Michigan Open Intoxicants Motor Vehicle Cases Set to Skyrocket as Whitmer Shuts Down Bars Due to Covid-19

New numbers showing increases in Covid-19 illness and death suggest that infections in Michigan and the United States have not yet peaked.  In response, Governor Gretchen Whitmer has ordered bars in many parts of Michigan to close again. According to the Detroit News, Whitmer’s order says that an establishment must close if its alcohol sales make up 70% or more of its gross revenue. This means that most nightclubs, strip clubs, and bars that don’t serve food must close or change their businesses to fit the guidelines. To help make up for the loss of income, bars can offer cocktails and drinks to-go and outdoor seating instead of closing completely.

Really? Are to-go Cocktails Legal?

To-go cocktails were illegal in Michigan before a new law passed on July 1, 2020. Previously, to-go cocktails would be considered open intoxicants in a motor vehicle, which is a misdemeanor in Michigan. Under the new laws passed by the Michigan legislature and signed by Governor Whitmer, bars and restaurants may now offer to-go cocktails and customers may take them away from the establishment from which they were purchased. Presumably, the majority of people will be driving to and from the restaurant or bar to grab their to-go cocktails.

The open intoxicants in a motor vehicle statute is found at Michigan Compiled Laws Sec. 257.624a. If you have a container with alcohol in it, here is what the law specifically requires:

  1. The container cannot be open and/or have a broken seal, if;
  2. The container is inside the passenger area and you are on a street or in a place open to the public.

An open or uncapped container must be in the trunk.  If the vehicle does not have a trunk, then the container must otherwise be in a compartment separate from the passenger area of the car. It is generally ok to put an open alcohol container in a locked glove compartment provided there is no trunk, and if you have neither, then you can put the open alcohol container behind the last upright seat.  Basically, you want to get it out of reach of the vehicle’s occupants and if possible placed in an area not normally occupied by the passenger or driver.

According to the House Passed Bills 5781 and 5811, to qualify as a legal to-go cocktail, the drink must:

  • be in a sealed container,
  • without perforations or straw holes,
  • be in a container less than one gallon in volume, and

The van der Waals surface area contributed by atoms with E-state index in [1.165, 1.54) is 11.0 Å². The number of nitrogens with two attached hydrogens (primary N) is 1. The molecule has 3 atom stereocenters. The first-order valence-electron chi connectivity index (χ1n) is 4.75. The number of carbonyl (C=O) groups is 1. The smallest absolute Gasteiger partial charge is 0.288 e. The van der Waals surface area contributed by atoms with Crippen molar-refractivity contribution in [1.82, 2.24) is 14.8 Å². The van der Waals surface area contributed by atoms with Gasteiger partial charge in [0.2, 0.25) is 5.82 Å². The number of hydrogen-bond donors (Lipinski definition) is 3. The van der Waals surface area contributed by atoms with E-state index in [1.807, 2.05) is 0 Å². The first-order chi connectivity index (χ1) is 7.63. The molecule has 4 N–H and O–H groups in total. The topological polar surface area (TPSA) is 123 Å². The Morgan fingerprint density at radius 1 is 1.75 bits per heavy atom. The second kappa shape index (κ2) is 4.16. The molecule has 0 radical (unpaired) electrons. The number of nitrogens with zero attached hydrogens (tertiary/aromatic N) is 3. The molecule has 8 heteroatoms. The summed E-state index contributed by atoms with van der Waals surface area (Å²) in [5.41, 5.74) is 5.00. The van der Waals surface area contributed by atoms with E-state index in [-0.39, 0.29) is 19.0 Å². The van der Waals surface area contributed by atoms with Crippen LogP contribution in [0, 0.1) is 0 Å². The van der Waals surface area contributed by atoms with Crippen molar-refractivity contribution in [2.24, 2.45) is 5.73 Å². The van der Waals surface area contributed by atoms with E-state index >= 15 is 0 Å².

• have a label that says, “contains alcohol: Must be delivered to a person 21 years of age or older.”

Establishments must also, of course, check ID to confirm the purchaser is at least 21 years old.

Could I be Charged with Open Intoxicants (intox) if I Take a Cocktail Home from a Bar or Restaurant?

It’s important to remember the above rules if you purchase a to-go cocktail. The establishment must give it to you with a sealed container and without a straw hole. If you are stopped by the police while transporting a to-go cocktail purchased from a bar, you obviously can’t be drinking the beverage on the way to your destination. It is also safest to make sure you don’t show any signs of tampering with the seal, taking off the top of the beverage, or consuming the beverage. If possible, it’s safest to store the beverage in the cargo area of the vehicle. Finally, make sure you have a state-issued ID card on you at all times when you have alcoholic beverages. If you follow these guidelines, you should not be charged with open intox while with a to-go cocktail.

What are the Consequences of Michigan’s open Intox Law?

There are several consequences you could face if you are caught with an open alcoholic beverage in your vehicle. First, it’s a criminal misdemeanor charge that would be on your criminal background record permanently. You may also be ordered to do community service, pay a fine, and do an alcohol assessment at your expense.

Will my Driver’s License be Affected if I’m Convicted of Open Intox?

If you are convicted of open intox your driving record will be affected. A conviction for open intox is reported to the Secretary of State. On a first offense, the Secretary of State will add two points to your driving record. On a second offense within seven years, your driver’s license will be suspended for 30 days and restricted for 60 days. On a third offense, your driver’s license will be suspended for 60 days and restricted for 305 days.

Do I Need to Hire an Attorney for an Open Intox Charge?

The attorneys at the Barone Defense Firm can help you if you’re charged with open intox. If you are concerned at all about the potential consequences listed above, it is very important that you hire an attorney experienced in defending open intox charges. There are many issues that could arise in an open intox case. For instance, the initial traffic stop may not have been legal. There also may be vehicle search issues in open intox cases. And even when the evidence isn’t in your favor, the attorneys at the Barone Defense Firm may be able to work out a deal with the prosecutor to keep the charge off your record.

Posted In:
Published on:
Updated:

Comments are closed.

Contact Information